"Democracy functions best when the populace has a high and broad level of education."

And a belief that individuals must guide their own destinies!

Stan Gibilisco

"... a growing body of research has revealed an unfortunate aspect of the human psyche that would seem to ... imply ... that democratic elections produce mediocre leadership ..."

... such as we endured with the likes of Abraham Lincoln, Franklin Delano Roosevelt, and Ronald Reagan.


Bill, I am not sure what you mean by the "disproportionate representation of the less populated (red) states". North Dakota and Wyoming are probably considered "red" states, but Vermont would be considered a blue state in the last election map. Those states have a population fewer than what the average number of constituents/representative in Congress (704,000). California has a population of about 33 million. They have a constituent/representative of 640,000:1. South Dakota has a constituent/representative of 824,000:1. It seems to me that is not a disproportionate representation of less populated states. The Senate is a different matter. But that was not set up by the Founders to be representing the people, but the states.
As for the "tyranny of the minority", I am trying to recall when you mentioned that when George W. Bush was trying to get his judicial appointments through and the tyrant Tim Johnson refused to vote on a nomination and you suggested Tim Johnson should vote nay and get it over with. I also seem to remember when the Republicans in the Senate tried to make fewer votes subject to filibuster and the Democrats called the Republicans "tyrannical". I am trying to remember which side you came down on that. Democrats, right? But that was a different time and a different story. Anybody else would see that as hypocritical.

Bill Fleming

Don't hurt yourself trying to figure it out, Barnes:


Don't strain yourself, Bill. http://en.wikipedia.org/wiki/Nuclear_option Again, where was your voice? http://www.enn.com/top_stories/article/3323 Don't tell me Democrats did not use the tyranny of their minority to block things purposed by the Republicans. Again, anybody else would see that as hypocritical. But that was a different time and a different story. We can play dueling links forever, but we can all see there are two parties who make use of the filibuster. And still, in the House, I suggest the urban centers may actually have the disproportionate representation.

Ken Blanchard

Cory: who gets to decide what the people need as opposed to what they want? You an me, or the people? I continue to think that the many are a better judge of how well they are served by government (or Microsoft) than any expert or body of experts. You don't have to have any idea how a car works to know when it is not starting.

The bit about the media not producing great art is doubtless true, but this is a complaint of a member of the elite who is disappointed that his favorite paintings, poems, and HBO series are not doing well in the ratings. To be sure, a lot of voters are ill-informed. A poll taken after the 2008 election found that a lot of Obama voters had no idea what his positions on the issues were.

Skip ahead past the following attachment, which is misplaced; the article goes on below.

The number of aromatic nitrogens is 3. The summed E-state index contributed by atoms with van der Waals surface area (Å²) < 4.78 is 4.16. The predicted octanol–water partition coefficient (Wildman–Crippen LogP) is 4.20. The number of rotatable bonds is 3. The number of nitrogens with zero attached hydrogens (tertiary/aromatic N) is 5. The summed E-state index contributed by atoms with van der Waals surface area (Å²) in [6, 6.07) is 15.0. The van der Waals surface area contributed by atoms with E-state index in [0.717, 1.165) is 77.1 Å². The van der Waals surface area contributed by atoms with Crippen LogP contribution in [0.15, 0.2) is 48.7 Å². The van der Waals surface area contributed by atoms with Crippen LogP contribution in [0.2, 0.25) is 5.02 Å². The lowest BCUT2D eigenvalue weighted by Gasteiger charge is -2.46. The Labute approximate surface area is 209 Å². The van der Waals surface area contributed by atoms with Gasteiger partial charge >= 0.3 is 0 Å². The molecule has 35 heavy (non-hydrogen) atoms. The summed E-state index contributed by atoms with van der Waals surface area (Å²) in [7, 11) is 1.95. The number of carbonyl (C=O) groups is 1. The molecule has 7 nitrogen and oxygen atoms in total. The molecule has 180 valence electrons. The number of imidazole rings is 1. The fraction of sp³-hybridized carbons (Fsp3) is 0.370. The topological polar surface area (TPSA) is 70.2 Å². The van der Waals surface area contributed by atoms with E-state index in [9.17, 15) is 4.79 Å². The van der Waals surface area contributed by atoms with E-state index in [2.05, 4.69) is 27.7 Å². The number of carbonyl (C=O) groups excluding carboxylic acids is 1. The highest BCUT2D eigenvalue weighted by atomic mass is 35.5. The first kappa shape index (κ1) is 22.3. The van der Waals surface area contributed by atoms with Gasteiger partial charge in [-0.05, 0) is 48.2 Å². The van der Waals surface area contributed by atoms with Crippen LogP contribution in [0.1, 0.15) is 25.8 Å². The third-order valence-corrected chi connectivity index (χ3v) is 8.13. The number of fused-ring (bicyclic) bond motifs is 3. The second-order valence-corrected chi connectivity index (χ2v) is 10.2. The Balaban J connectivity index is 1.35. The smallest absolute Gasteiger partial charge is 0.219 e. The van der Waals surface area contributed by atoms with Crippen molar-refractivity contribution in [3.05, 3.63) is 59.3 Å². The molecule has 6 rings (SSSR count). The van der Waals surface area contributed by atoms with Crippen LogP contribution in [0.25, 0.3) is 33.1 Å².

However, the mediocre leadership we often get owes as much to the clash between contending elites who have learned nothing and forgotten nothing for decades.

Ken Blanchard

Bill, Dugger, and DDCSD: you are all right, which means that the system is doing just fine. It's the legislators you guys can't stand.

ps. Thanks for the Churchill quote, Bill. I thought of it as I was writing the post, but forgot to include it.

Ken Blanchard

Donald: the site from which the story originates is a science website, not a political one. If it misrepresents the findings of the study, it is up to the authors to protest. If they have issued such a protest, I didn't find it.

The issue of mediocrity is one that has dogged democracy since it was born in ancient Greece. What you point out is that appearing mediocre is useful for democratic leaders. That often involves a measure of skill that is not mediocre at all.

As for leaders elected due to their facial expressions and other non-relevant criteria, I wouldn't be so hard on the President. His vacuous campaign of "change" may have been b-s-ing, but he is hardly hardly dumber than cement.

Ken Blanchard

To all: great thread.

Ken Blanchard

ps. Unicorn: I am all for an educated public. I just think that even uneducated people have a right to dissent and that they have something to contribute to the political process when they choose to vote.

Bill Fleming

"It's the legislators you guys can't stand."
Excellent point.
And not just us, KB ;^)

Bill Fleming

p.s. KB, your headline and post comes so close to coining a new word, let's just go ahead and do it, shall we?

I'll credit you and you can credit me, so we both share the dubious distinction.

Ready for it?


larry kurtz

too late, bro: http://www.urbandictionary.com/define.php?term=dumbocracy

Bill Fleming

Excellent. We don't have to take credit for it then. Thanks, Larry. I was getting nervous.

larry kurtz

'Rebumblicans' has been done, too, as have Refascists. How about Republicanundrum or Republicannabalism?

Bill Fleming

Along those lines, one of my favorite quips so far this year was when Stephen Colbert said he likes Ron Paul, because if you can guess his name and say it to him, he has to teach you how to spin straw into gold.

Ken Blanchard

You dimocrats!